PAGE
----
Ok here comes the part dealing with this shady Iowa house bill…

In a final effort to give state-chartered banks a competitive edge, in 1980 Congress passed the Depository Institutions Deregulation and Monetary Control Act (DIDMCA).  A portion of DIDMCA, specifically section 521 (see where this is going...) granted interest rate exportation to any state-chartered bank that was federally insured (in other words, to all FDIC-insured state-chartered banks). 12 U.S.C. 1831d. This allowed a state-chartered bank to charge out-of-state borrowers the same interest rate allowable for in-state borrowers.  Thus, a state-chartered bank located in Iowa could charge an Oklahoma borrower the Iowa-allowable interest rate, even if that rate was higher than what would otherwise be legal under Oklahoma law. 

But here’s the catch. In Section 525 of DIDMCA, Congress gave states the ability to opt-out of section 521 by enacting legislation stating the state did not want section 521 to apply. Only two jurisdictions opted out: Puerto Rico and…you guessed it…Iowa. In 1980, right after DIDMCA was passed, Iowa opted out per 1980 Iowa Acts, ch. 1156, sec. 32. To add one more bit of background, Iowa also did not enact any parity laws. In fact, a former general counsel to the Iowa Division of Banking stated in a 2002 interview that enacting such a law that delegated control over Iowa state banks to the feds would be seen as “a slap in the face” to the Iowa legislature. 

So, there you have it. This little provision in an otherwise unrelated tax bill is to OPT INTO section 521 and thereby reverse the decision Iowa’s legislature made in 1980.

Now you may say to yourself, why is this so bad? The bad part requires you know something about the rent-a-bank partnership model between certain state-chartered banks and a number of online “fintech” lenders. Since the 2008 financial crisis, a growing number of nonbank fintech firms that make loans over the internet have partnered with a handful of state-chartered banks (mostly chartered in Utah, Kentucky, and New Jersey) in order to make and market unsecured installment consumer loans. By and large the way the business model works is that although the loan application is submitted through the nonbank’s website or smartphone app, it is the partner bank that actually advances the funds. The marketing and underwriting process are both performed by the nonbank. Then, very shortly after, the bank sells the loan along with others (or some interest in those loans) to the nonbank fintech company or an affiliate. The fintech or another firm then sells the interest to a pre-arranged wholesale buyer or sponsors a securitization of a large pool of loans for sale as securities in the capital markets.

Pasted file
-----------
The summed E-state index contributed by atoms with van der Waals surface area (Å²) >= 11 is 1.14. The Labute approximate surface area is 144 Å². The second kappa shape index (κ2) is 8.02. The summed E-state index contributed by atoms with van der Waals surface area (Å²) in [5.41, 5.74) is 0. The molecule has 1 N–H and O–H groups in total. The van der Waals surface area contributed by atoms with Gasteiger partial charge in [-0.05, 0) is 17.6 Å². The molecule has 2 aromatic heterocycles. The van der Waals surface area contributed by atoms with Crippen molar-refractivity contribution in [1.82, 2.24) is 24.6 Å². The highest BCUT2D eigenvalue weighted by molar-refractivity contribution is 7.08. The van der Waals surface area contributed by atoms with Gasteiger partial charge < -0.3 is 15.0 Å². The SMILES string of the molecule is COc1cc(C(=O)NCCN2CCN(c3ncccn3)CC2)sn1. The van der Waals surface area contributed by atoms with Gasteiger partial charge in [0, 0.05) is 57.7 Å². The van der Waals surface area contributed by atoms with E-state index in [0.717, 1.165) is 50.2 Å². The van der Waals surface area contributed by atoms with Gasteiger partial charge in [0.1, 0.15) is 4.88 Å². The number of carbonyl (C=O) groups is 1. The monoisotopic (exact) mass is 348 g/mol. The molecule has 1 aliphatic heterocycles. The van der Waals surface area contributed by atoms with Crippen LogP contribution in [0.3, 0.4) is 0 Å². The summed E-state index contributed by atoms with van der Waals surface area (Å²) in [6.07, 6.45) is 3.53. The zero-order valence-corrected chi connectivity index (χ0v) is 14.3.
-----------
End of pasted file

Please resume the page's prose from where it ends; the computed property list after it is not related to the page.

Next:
The bank’s role is merely passing, and it typically retains no material economic interest in the loans. However, so the argument goes, because the loan is originated by an insured state-chartered bank, it can export the interest rate of its home state to borrowers located in ANY state (with state usury laws preempted by DIDMCA section 521). And sometimes these loans can be quite expensive (rates of 160% APR or more e.g., CashNet USA, Speedy Cash, Rapid Cash, Check n' Go, Check Into Cash). You can get more info on these partnerships and check out some nifty maps provided by the folks at the National Consumer Law Center here. 

So, here’s how I think consumer advocates can turn the tables. There are a number of states that have aggressively gone after these rent-a-bank schemes (adding a lawsuit by AG of DC to the mix here) and a group of state AGs are currently suing the OCC on account of its true lender rule. In other words, a number of states do not want this kind of high cost, fintech-bank lending happening in their jurisdiction. 

Here’s my suggestion to those states: why not just pass your own opt out of DIDMCA Section 521? 

As mentioned above, many of these online lenders in high-cost rent-a-bank schemes favor partnering with FDIC-insured, state-chartered banks rather than national banks. Opting out of DIDMCA would deprive these schemes of their regulatory arbitrage. Without the ability to import the interest rate law of another state into a given jurisdiction, it would force these online firms to apply for a lending license and otherwise abide by the jurisdiction’s usury limit. DIDMCA allowed states to opt out of Section 521, and the statute didn’t give a deadline to do it. So, here’s a call to states like Colorado and others who are going after these usury and regulatory evasive business models…take away the linchpin of the business model. Opt-out of section 521!

And as for those of us back here in the Hawkeye state, here’s to hoping that the Iowa legislature doesn’t (pardon the Peloton pun) get so easily taken for a ride.

Of Usury, Preemption, and Fancy Stationary Bikes

posted by Chris Odinet

Greetings, Slipsters! I’m thrilled to be here guest blogging, and I thank the editors for having me. So with that, let me get started…

Usury, preemption, and pandemic fitness are all colliding here in Iowa. 

About two weeks ago, I was alerted to a single strike-through amendment buried in a tax bill currently being considered by the Iowa legislature. This simple little change that eliminates three numbers (“521”) would likely go unnoticed by most lawmakers (or, more realistically—all lawmakers). However, this little change could have a profound impact on Iowa’s ability to prevent high cost, predatory lending from spilling into its borders through website portals and smart phone apps. And, if you stay with me for this bit of guest blogging, you’ll never believe what’s supposedly (so I’m told) behind it all!